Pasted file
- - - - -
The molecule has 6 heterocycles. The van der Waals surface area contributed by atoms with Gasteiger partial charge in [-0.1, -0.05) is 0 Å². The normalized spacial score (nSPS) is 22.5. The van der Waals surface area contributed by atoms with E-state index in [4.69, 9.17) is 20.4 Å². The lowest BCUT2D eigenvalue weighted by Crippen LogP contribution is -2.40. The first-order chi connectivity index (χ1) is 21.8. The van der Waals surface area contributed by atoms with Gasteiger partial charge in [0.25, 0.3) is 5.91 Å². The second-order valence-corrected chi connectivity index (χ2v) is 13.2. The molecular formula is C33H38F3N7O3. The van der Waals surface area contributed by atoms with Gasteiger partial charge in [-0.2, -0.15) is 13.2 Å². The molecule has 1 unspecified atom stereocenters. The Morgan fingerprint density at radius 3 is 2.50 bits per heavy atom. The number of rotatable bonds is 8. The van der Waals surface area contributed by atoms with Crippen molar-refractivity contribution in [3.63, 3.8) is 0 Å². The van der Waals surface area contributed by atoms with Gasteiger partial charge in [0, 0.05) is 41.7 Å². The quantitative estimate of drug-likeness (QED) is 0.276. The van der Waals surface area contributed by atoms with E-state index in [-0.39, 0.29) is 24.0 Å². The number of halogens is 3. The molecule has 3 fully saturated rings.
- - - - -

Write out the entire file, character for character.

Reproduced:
The molecule has 6 heterocycles. The van der Waals surface area contributed by atoms with Gasteiger partial charge in [-0.1, -0.05) is 0 Å². The normalized spacial score (nSPS) is 22.5. The van der Waals surface area contributed by atoms with E-state index in [4.69, 9.17) is 20.4 Å². The lowest BCUT2D eigenvalue weighted by Crippen LogP contribution is -2.40. The first-order chi connectivity index (χ1) is 21.8. The van der Waals surface area contributed by atoms with Gasteiger partial charge in [0.25, 0.3) is 5.91 Å². The second-order valence-corrected chi connectivity index (χ2v) is 13.2. The molecular formula is C33H38F3N7O3. The van der Waals surface area contributed by atoms with Gasteiger partial charge in [-0.2, -0.15) is 13.2 Å². The molecule has 1 unspecified atom stereocenters. The Morgan fingerprint density at radius 3 is 2.50 bits per heavy atom. The number of rotatable bonds is 8. The van der Waals surface area contributed by atoms with Crippen molar-refractivity contribution in [3.63, 3.8) is 0 Å². The van der Waals surface area contributed by atoms with Gasteiger partial charge in [0, 0.05) is 41.7 Å². The quantitative estimate of drug-likeness (QED) is 0.276. The van der Waals surface area contributed by atoms with E-state index in [-0.39, 0.29) is 24.0 Å². The number of halogens is 3. The molecule has 3 fully saturated rings.